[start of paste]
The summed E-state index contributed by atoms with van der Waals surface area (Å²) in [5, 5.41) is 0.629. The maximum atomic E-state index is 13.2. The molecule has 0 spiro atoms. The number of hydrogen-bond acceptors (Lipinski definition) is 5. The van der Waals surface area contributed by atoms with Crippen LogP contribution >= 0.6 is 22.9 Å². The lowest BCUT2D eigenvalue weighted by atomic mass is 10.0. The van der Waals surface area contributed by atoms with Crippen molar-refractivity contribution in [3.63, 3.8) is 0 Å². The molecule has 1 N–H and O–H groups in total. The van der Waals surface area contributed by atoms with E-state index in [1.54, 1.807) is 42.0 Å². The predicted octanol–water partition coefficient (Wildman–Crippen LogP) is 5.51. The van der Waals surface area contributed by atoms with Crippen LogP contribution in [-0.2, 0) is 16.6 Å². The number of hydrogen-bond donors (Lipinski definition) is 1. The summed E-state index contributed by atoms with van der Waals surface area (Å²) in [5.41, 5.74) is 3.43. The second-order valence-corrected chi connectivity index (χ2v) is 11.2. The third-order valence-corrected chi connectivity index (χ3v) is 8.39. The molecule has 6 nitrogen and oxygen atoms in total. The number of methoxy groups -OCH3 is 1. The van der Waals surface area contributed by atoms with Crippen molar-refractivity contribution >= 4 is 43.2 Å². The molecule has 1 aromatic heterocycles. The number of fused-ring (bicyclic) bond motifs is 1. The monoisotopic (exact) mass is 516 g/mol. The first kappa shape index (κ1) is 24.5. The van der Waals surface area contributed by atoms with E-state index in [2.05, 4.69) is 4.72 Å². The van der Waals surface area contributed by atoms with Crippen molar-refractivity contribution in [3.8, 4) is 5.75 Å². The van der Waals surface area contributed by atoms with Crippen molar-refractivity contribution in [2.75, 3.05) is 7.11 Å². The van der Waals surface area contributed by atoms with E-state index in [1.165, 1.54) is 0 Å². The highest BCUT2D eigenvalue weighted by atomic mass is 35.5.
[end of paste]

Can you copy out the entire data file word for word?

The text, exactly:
The summed E-state index contributed by atoms with van der Waals surface area (Å²) in [5, 5.41) is 0.629. The maximum atomic E-state index is 13.2. The molecule has 0 spiro atoms. The number of hydrogen-bond acceptors (Lipinski definition) is 5. The van der Waals surface area contributed by atoms with Crippen LogP contribution >= 0.6 is 22.9 Å². The lowest BCUT2D eigenvalue weighted by atomic mass is 10.0. The van der Waals surface area contributed by atoms with Crippen molar-refractivity contribution in [3.63, 3.8) is 0 Å². The molecule has 1 N–H and O–H groups in total. The van der Waals surface area contributed by atoms with E-state index in [1.54, 1.807) is 42.0 Å². The predicted octanol–water partition coefficient (Wildman–Crippen LogP) is 5.51. The van der Waals surface area contributed by atoms with Crippen LogP contribution in [-0.2, 0) is 16.6 Å². The number of hydrogen-bond donors (Lipinski definition) is 1. The summed E-state index contributed by atoms with van der Waals surface area (Å²) in [5.41, 5.74) is 3.43. The second-order valence-corrected chi connectivity index (χ2v) is 11.2. The third-order valence-corrected chi connectivity index (χ3v) is 8.39. The molecule has 6 nitrogen and oxygen atoms in total. The number of methoxy groups -OCH3 is 1. The van der Waals surface area contributed by atoms with Crippen molar-refractivity contribution >= 4 is 43.2 Å². The molecule has 1 aromatic heterocycles. The number of fused-ring (bicyclic) bond motifs is 1. The monoisotopic (exact) mass is 516 g/mol. The first kappa shape index (κ1) is 24.5. The van der Waals surface area contributed by atoms with E-state index in [2.05, 4.69) is 4.72 Å². The van der Waals surface area contributed by atoms with Crippen molar-refractivity contribution in [3.8, 4) is 5.75 Å². The van der Waals surface area contributed by atoms with Crippen molar-refractivity contribution in [2.75, 3.05) is 7.11 Å². The van der Waals surface area contributed by atoms with E-state index in [1.165, 1.54) is 0 Å². The highest BCUT2D eigenvalue weighted by atomic mass is 35.5.